If you don't like the proliferation of popsike bands coming on to the scene, then you may not want to spend time with this album. But for the rest of us who continue to welcome bands that combine the 1960s elements of catchy pop music with the psychedelic happenings of the time, then we say bring it on! Skygreen Leopards have all the right moves with stoned and dreamy vocals washing their way over lighter guitars, steady rhythms, and organ jabs. There are some serious Roger McGuinn guitar tones in many of the songs, which is always welcome to my ears. I am not sure the tunes are quite up to 'Temples standards', but they are warm and comforting. And they certainly will be on my replay stack for some time to come.

Songs to try first:

Love is a Shadow - Nice use of acoustic guitar and haunting farfisa organ set the tone for a great pop tune.

WWIII Style - Jabbing guitars and snares punctuate this smooth pop rocker with a lilting chorus.

Reno Wedding - Great garage guitar sounds as this rocks out a bit more than most of the cuts.

Alex Brown Church is the man behind Sea Wolf. His music here is an intriguing blend of folk moves with dream pop and electronica ambiance. The vocals are highly personal with the right amount of anguish and introspection to not bludgeon the listener. The acoustic guitar work is striking with most of the sounds cottony and enveloping. Generally, I look to be transported out of my mood and into the artist's songs with deeper folk music and I was successfully pulled in early and often here. The other aspect which worked so well as the increased intensity and shift into pop rock as the album went on. This slow and steady build was that of a fine screenplay that fully satisfies in the end. This is smart music for peoples of all intelligence.

Songs to try first:

Rams Head - Fine combination of dream pop atmosphere with a deep personal folk tune.

Bavarian Porcelain - Flat out great song.

Visions - A somewhat epic closer that this album smartly built toward.

This band that is not afraid to occasionally go heavy while shooting for catchy psychedelic pop songs. And better still, this band knows how to play with textures, volumes, and tempos while staying within a personal style. I almost wish for a bit more heaviness as they do it so well, but I can't fault them as their dreamy textures work well with the offsetting rhythms and sounds they cook up so as not to sound too settled. There are guest bands working with them on some songs, most notably the Flaming Lips (with Wayne Coyne producing, not much of a surprise), although there is not a clear discernible difference in those songs. This is a good modern psychedelic record that will definitely get more spins here.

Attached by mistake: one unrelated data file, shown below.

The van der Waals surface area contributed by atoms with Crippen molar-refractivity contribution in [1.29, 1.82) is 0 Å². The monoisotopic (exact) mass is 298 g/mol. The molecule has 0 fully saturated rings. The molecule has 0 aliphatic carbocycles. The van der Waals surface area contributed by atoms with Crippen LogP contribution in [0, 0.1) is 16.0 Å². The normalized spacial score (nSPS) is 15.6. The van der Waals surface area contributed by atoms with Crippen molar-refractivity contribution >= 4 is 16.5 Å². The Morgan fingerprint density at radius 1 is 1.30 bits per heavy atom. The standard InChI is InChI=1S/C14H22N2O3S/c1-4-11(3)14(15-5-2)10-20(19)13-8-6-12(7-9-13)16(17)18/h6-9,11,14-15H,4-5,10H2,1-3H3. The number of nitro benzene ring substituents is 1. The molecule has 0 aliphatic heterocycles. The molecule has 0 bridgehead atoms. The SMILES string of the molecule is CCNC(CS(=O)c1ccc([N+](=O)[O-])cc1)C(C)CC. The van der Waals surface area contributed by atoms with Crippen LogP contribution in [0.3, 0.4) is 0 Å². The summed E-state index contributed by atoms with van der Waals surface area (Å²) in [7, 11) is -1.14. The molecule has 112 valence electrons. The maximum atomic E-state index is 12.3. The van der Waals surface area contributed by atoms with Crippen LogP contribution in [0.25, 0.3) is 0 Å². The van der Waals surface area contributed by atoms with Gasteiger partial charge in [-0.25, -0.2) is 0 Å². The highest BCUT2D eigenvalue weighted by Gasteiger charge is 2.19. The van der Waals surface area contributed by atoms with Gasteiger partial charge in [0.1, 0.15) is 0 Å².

Songs to try first:

The Chrome Children - The opener is an attractive cut with a powerfully throbbing backing.

Hate Me Tomorrow - Thick sludgy psyche with airy portions working alongside. Fascinating concoction.

Screaming - The Flaming Lips guest and help create a punchy, yet dreamy atmosphere.

This six song EP will have you back in your time machine to some time around 1975 when music on the radio rocked in a pleasant, agreeable way. There are strong chords, clear melodies, clean expressive vocals, atop a sturdy rhythm section. It is a bit too mainstream for me most times, but the wailing lead guitar that even operates beneath the vocals at times, is what makes this interesting at times. Joe Vallina is local and he can likely 'bring it' in the clubs, although I have not tested that theory yet. Definitely for the fans of 1970s rock'n'roll.

Thankfully it was not a Freudian slip when I accidentally typed 'Shite Fence' as I started this review. Instead, White Fence works the modern psychedelic terrain with confidence and just enough good songs and songs to stand out from the crowd. And I knew all of this already, as this is not the first record of Tim Presley's I have heard under the moniker White Fence. He knows this style well and continues to prove it on his fifth White Fence album. The west coast guitar work is key with the Byrdsian/Love moves. HIs vocals are decent enough and the band rocks in a languid but efficient style. The really good songs will click with you instantly and all fourteen play through quite well. This isn't as monumental as Lover, but few bands hit those heights anyway. There is enough here for me to continually dig in while awaiting the next.

Songs to try first:

Sandra When the Earth Dies  - Has a Ray Davies gone wyrdpsyche vibe to it.

Wolf Gets Red Faced - Jangly guitar works off of intriguing leads, tapping percussion, and smooth vocals. Yum.

Fear - Not the John Cale song (or the 'fade to awful' LA band), but a lighter, jangled out psyche rocker that is quite moving.

This is a rather pleasant pop band, that may be just a wee bit too blandly pleasant for my liking. The female vocals are nice and the music never threatens with anything more than competent delivery of textures for the melodic and dreamy vocal work. Although I use the word pleasant, clearly the vocals dig deep and evoke some thoughtful imagery. It all plays well, but does not really move me to listen much more. But if you like cool, yet emotive English music, this may well find a way into your collection.

Normally I have pretty good idea of what I am going to write about a record half way through the first song. Sure, things change as I listen to it all, but the genre is often easy to spot. Here, Yonatan Gat has me mystified pretty well through all of the six songs. First off, it is recorded live and raw. It has the quality of a high end bootleg and thankfully there is enough quality to pick out most of the busy work this band is engaged in. It is mostly instrumental with thunderous percussion, keyboards, and guitars playing some sort of world jazz-rock with ethnic folk roots. In fact, he does cite jazz influences as well as rock and wanders between middle eastern and western styles. Fascinating and well worth exploring further.